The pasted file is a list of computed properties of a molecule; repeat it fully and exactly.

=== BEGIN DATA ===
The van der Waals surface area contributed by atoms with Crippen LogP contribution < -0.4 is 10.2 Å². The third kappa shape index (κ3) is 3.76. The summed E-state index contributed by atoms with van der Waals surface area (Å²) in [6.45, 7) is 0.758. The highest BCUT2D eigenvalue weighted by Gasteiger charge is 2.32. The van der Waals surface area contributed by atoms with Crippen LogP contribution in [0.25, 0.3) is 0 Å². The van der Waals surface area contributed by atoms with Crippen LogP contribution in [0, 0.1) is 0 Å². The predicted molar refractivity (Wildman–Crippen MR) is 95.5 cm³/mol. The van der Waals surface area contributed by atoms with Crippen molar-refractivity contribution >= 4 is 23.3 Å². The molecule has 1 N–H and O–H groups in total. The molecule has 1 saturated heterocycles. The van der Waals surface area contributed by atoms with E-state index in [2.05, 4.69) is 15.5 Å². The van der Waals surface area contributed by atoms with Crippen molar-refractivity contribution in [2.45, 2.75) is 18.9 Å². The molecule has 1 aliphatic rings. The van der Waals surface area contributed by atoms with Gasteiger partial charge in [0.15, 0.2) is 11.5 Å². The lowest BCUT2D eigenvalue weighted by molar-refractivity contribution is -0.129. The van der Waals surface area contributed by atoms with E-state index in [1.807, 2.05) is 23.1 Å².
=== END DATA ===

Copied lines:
The van der Waals surface area contributed by atoms with Crippen LogP contribution < -0.4 is 10.2 Å². The third kappa shape index (κ3) is 3.76. The summed E-state index contributed by atoms with van der Waals surface area (Å²) in [6.45, 7) is 0.758. The highest BCUT2D eigenvalue weighted by Gasteiger charge is 2.32. The van der Waals surface area contributed by atoms with Crippen LogP contribution in [0.25, 0.3) is 0 Å². The van der Waals surface area contributed by atoms with Crippen LogP contribution in [0, 0.1) is 0 Å². The predicted molar refractivity (Wildman–Crippen MR) is 95.5 cm³/mol. The van der Waals surface area contributed by atoms with Crippen molar-refractivity contribution >= 4 is 23.3 Å². The molecule has 1 N–H and O–H groups in total. The molecule has 1 saturated heterocycles. The van der Waals surface area contributed by atoms with E-state index in [2.05, 4.69) is 15.5 Å². The van der Waals surface area contributed by atoms with Crippen molar-refractivity contribution in [2.45, 2.75) is 18.9 Å². The molecule has 1 aliphatic rings. The van der Waals surface area contributed by atoms with Gasteiger partial charge in [0.15, 0.2) is 11.5 Å². The lowest BCUT2D eigenvalue weighted by molar-refractivity contribution is -0.129. The van der Waals surface area contributed by atoms with E-state index in [1.807, 2.05) is 23.1 Å².